AAFP Develops Counseling Tools for Physicians and Patients
Handouts Explain Risks and Benefits of Mammograms and PSA Testing
FOR IMMEDIATE RELEASE
Wednesday, March 06, 2002
American Academy of Family Physicians
(800) 274-2237 Ext. 5222
The Academy currently recommends that women between ages 40 and 49 discuss the need for a mammogram with their family physician and that women between the ages of 50 and 69 receive a mammogram every one to two years. The Academy is reviewing current scientific data on mammograms to decide if an update to the current policy is needed.
There are differing recommendations on when patients should undergo these tests. The AAFP bases screening recommendations on available clinical evidence and currently recommends that men ages 50 to 65 discuss the known risks and uncertain benefits of screening for prostate cancer with their family physician. At present, there is no evidence that demonstrates that screening for prostate cancer improves overall health.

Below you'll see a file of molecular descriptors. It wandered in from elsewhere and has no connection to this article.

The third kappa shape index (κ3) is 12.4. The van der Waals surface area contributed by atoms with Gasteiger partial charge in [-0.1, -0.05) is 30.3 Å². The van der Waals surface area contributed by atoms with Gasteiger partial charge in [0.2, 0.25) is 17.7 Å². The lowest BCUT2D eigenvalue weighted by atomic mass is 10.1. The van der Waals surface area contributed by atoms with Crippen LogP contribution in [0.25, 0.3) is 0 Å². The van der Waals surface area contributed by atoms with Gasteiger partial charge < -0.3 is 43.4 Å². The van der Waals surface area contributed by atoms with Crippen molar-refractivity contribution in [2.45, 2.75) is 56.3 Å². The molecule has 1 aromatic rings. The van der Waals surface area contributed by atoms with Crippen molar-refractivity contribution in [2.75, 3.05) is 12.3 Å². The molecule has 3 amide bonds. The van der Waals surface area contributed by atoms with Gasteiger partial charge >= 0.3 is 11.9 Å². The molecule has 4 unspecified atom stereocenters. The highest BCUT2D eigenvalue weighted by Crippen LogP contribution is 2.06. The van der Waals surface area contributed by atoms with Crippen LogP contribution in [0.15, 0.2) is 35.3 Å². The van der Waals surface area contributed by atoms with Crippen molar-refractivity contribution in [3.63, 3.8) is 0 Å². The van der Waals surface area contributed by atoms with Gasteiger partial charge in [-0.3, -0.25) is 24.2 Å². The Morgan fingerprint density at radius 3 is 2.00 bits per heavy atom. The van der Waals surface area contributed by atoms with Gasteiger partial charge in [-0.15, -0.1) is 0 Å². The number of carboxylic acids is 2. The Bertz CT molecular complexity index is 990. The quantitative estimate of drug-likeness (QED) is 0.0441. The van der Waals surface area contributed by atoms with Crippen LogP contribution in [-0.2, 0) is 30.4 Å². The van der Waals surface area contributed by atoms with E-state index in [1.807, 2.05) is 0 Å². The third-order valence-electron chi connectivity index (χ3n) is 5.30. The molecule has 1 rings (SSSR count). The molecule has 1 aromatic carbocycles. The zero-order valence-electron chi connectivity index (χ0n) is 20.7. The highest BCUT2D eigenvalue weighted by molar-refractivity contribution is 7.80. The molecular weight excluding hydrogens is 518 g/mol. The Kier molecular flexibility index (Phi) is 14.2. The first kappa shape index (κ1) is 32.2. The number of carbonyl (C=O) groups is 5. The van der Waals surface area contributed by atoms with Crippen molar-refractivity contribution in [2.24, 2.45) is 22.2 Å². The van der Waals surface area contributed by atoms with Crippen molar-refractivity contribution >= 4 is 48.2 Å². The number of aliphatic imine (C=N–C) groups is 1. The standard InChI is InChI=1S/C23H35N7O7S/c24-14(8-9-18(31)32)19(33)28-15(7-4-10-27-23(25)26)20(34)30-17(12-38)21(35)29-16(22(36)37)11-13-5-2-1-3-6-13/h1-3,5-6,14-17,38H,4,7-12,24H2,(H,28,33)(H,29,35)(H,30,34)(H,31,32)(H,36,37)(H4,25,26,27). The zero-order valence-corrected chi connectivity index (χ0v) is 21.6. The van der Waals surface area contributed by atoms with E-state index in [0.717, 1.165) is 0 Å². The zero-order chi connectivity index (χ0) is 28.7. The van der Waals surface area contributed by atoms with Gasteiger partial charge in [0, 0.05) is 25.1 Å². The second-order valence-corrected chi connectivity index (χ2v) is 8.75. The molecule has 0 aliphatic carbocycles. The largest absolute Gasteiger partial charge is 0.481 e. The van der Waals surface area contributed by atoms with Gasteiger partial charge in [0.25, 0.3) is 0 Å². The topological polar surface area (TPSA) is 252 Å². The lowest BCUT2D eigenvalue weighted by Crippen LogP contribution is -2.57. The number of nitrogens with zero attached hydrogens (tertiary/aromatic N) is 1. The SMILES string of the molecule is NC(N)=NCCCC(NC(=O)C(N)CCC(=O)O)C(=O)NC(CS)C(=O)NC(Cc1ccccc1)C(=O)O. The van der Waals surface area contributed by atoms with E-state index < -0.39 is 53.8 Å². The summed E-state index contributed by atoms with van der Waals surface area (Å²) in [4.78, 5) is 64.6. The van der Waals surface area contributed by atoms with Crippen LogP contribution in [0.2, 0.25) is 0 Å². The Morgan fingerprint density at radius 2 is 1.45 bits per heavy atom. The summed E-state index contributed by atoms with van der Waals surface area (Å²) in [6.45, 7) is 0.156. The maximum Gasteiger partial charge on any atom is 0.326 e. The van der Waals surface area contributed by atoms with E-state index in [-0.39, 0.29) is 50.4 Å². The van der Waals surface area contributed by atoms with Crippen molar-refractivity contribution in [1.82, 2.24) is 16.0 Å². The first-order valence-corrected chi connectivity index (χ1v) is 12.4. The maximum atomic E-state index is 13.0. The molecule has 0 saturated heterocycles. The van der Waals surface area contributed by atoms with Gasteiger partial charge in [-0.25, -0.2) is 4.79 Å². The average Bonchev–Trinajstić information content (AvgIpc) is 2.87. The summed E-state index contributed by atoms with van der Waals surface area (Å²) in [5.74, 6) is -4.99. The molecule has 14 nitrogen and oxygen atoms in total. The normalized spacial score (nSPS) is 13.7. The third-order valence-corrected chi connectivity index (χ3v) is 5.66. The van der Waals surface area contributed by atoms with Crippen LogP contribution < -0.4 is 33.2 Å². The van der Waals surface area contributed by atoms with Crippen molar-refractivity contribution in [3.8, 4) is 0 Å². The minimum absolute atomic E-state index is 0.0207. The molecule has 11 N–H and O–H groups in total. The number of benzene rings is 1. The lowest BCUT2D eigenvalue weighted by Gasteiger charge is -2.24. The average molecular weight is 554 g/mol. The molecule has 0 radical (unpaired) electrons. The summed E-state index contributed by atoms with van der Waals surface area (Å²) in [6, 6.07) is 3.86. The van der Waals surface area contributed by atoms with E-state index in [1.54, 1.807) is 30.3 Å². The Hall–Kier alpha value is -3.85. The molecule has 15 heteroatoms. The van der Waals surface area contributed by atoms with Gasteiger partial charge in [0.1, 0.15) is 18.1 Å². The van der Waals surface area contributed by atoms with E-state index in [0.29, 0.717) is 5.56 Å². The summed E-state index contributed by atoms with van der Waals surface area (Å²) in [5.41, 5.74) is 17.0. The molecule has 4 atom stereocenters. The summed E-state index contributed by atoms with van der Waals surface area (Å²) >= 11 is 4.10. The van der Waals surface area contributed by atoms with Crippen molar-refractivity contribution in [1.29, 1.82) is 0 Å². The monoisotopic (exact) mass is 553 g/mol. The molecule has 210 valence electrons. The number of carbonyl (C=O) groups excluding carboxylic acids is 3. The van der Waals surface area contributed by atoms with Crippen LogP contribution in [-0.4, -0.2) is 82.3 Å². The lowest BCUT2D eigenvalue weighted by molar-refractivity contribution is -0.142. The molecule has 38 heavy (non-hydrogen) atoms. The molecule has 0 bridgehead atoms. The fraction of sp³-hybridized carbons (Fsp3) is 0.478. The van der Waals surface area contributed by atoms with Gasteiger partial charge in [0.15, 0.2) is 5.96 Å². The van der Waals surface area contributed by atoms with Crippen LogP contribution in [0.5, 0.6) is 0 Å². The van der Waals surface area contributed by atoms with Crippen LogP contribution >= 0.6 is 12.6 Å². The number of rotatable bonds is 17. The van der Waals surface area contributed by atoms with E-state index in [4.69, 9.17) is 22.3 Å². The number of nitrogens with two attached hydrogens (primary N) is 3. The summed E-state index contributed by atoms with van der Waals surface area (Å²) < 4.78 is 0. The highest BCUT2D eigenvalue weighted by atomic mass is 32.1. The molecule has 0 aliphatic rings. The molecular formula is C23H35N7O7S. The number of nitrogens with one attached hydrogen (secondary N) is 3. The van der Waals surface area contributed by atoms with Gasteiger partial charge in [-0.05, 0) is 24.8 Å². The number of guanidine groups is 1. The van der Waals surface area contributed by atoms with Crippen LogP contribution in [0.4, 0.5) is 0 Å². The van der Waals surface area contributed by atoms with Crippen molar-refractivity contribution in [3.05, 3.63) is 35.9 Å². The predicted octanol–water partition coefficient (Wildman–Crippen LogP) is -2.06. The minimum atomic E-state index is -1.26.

“We want to work with our patients and their families to make the best medical decisions,” said Barbara Yawn, M.D., M.Sc., a family physician in Rochester, Minn., and chair of the Academy’s Commission on Clinical Policies and Research. “These educational tools provide the medical evidence, your family doctor can help you use the evidence to decide what type of cancer screening is right for you.”
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Founded in 1947, the American Academy of Family Physicians represents more than 93,500 family physicians, family practice residents and medical students nationwide. It is the only medical specialty organization devoted solely to primary care. Please visit www.aafp.org to learn more about the AAFP.
Founded in 1947, the AAFP represents 110,600 physicians and medical students nationwide. It is the only medical society devoted solely to primary care.
Approximately one in four of all office visits are made to family physicians. That is 240 million office visits each year — nearly 87 million more than the next largest medical specialty. Today, family physicians provide more care for America’s underserved and rural populations than any other medical specialty. Family medicine’s cornerstone is an ongoing, personal patient-physician relationship focused on integrated care.
To learn more about the specialty of family medicine, the AAFP's positions on issues and clinical care, and for downloadable multi-media highlighting family medicine, visit www.aafp.org/media. For information about health care, health conditions and wellness, please visit the AAFP’s award-winning consumer website, www.FamilyDoctor.org.